For Immediate Release: Dec. 1, 2011

Contact: Bill Walker, (510) 759-9911


‘It’s the economy, stupid’ –

or is it the stupid economy?


What’s the Economy for, Anyway? offers a better model


If there’s one thing Occupy Wall Street and the Tea Party agree on, it’s that the economy is a mess.

Americans are working longer hours for lower pay, fewer benefits, less time for loved ones and no vacation. We’re postponing retirement or ditching it altogether. We’re told the best thing we can do for the economy is to work, borrow, spend and consume. Corporations keep raking in record profits; the one percent keep getting richer. You’re working for the economy – it’s not working for you.

How did we get into this mess? How do we get out of it?

John De Graaf and Dave Batker provide fresh and convincing answers in What’s the Economy For, Anyway? Why It’s Time to Stop Chasing Growth and Start Pursuing Happiness (Bloomsbury Press, $25). 

This one-of-a-kind economics book is not only a fun read, it makes a compelling case for new economic goals, measures, and policies, and provides solutions at the scale of the problem. 

Vicki Robin, co-author of the best-seller Your Money or Your Life says it “informs, entertains, and inspires while it explains the ‘dismal science’ so ordinary people like you and me can see what a bill of goods we’ve been sold about the economy.” In a New York Journal of Books review, Columbia University economist David Spiro says: “This book makes eminent sense. It ought to be required reading.”

De Graaf, a writer and filmmaker, and Batker, an economist and environmentalist, take on our wrong-headed obsession with growth at all costs. They show how our chief economic measure, Gross Domestic Product, is an outdated tool. It counts cigarettes and lung cancer costs as positive. It recorded the sale of toxic mortgages that sank banks and picked taxpayers’ pockets as an economic boon. It does not count the value of nature, of good health, of friends and family or that most important measure of success, happiness.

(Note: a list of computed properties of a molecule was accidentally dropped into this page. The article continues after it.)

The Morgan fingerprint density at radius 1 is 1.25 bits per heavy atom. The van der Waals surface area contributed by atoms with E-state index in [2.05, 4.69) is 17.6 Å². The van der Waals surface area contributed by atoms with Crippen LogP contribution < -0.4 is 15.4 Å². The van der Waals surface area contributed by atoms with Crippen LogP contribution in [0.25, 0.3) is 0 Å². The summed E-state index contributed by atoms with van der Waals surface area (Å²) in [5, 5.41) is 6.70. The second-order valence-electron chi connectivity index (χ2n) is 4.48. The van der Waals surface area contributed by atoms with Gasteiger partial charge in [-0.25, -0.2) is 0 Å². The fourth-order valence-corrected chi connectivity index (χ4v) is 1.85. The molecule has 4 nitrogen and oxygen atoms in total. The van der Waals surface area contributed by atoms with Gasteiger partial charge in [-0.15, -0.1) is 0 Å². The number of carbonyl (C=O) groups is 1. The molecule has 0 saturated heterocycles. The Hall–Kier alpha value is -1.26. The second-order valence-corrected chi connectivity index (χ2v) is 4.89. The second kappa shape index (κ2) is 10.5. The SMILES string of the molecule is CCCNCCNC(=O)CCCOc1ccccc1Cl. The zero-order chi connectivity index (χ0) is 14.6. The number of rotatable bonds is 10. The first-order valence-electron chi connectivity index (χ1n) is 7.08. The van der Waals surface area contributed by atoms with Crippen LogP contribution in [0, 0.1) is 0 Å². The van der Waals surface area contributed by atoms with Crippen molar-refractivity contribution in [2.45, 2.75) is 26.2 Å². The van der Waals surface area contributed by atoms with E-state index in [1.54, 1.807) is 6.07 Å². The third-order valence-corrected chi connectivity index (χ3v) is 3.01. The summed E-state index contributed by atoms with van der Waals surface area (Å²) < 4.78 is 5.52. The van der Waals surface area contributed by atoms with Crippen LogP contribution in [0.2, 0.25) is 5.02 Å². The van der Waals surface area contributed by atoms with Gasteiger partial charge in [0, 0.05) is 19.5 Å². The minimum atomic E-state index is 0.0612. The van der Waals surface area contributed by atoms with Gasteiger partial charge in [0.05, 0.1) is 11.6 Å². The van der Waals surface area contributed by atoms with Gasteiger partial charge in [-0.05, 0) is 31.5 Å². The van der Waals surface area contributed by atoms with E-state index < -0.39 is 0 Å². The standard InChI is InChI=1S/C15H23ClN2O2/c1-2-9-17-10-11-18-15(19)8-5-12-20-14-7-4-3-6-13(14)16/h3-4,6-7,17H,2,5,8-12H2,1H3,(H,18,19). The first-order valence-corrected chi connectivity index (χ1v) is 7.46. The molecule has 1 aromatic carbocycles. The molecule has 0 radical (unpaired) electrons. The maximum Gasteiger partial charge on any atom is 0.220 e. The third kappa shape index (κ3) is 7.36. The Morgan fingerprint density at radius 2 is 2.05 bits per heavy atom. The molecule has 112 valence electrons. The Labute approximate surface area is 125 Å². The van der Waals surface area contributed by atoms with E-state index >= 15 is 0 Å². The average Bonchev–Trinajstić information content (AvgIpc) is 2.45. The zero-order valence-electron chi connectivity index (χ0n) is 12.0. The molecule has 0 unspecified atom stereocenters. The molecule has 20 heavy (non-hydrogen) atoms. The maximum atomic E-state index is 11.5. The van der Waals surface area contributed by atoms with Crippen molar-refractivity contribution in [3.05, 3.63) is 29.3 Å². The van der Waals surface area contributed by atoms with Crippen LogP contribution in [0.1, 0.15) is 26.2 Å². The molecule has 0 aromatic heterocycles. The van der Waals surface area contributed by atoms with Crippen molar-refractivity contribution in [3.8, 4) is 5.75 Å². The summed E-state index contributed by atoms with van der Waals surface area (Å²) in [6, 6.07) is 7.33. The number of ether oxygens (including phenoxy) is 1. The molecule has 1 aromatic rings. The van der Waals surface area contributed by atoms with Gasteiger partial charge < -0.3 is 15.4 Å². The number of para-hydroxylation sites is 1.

WETFA? began as a film. De Graaf, producer of the PBS documentary Affluenza and a director of Take Back Your Time and The Happiness Initiative, and Batker, executive director of Earth Economics (perhaps the only economist who has worked for both the World Bank and Greenpeace) are funny, insightful and much-sought-after public speakers. They teamed up to make a 40-minute film that could be described as Econ 101 meets Jon Stewart. The film has been viewed online thousands of times, and on DVD has proved particularly popular in college classrooms, so they expanded its ideas into a book.

Listed by Publishers’ Weekly as one of this fall’s best business and economics books, it presents cogent answers to provocative questions:

  • Which Republican president believed Americans deserve three months of paid vacation?
  • When did U.S. corporations set a record high for profits – while claiming to be broke?
  • Where is progress measured by Gross National Happiness?
  • What country fits the income profile of a place 80 percent of Americans would like to live?
  • How do we get out of this mess?

 As new goals for our economy, the authors point to the credo of Gifford Pinchot, first chief of the U.S. Forest Service: the greatest good for the greatest number over the longest run.

They offer a concise list of actions for rebuilding the middle class. These include promoting employment and competetivness by allowing employees to choose how long they work each week (already the law in  the Netherlands and Germany); taxing Wall Street’s financial transactions; shifting subsidies from polluting industries to renewable resources and from unhealthy to healthy foods; increasing Social Security benefits; and counting natural capital – air, water, land, wildlife – as valuable as bricks-and-mortar infrastructure. They clearly explain how these ideas would not only be beneficial for nearly every American, but cost-efficient and good for business.

“It’s time for a solidarity economy, one that recognizes we’re all in this together,” they write. “You could call it capitalism with a human face.” What’s the Economy For, Anyway? succeeds brilliantly at putting a human face on the most pressing issue of our time.


  • William Howard Taft, in 1910.
  • In the fourth quarter of 2010, with unemployment near 10%, corporate profits hit a record $1.68 trillion.
  • Bhutan, whose GNH counts work-life balance, environmental sustainability and good governance.
  • Sweden, where the richest 20 percent hold 35% of wealth. (In the U.S., they hold 80%.)
  • You’ll have to read the book.


 For more information, see the online press kit here.

For review copies, contact Peter Miller, (646) 307-5579.

For interviews with the authors, contact Bill Walker, (510) 759-9911.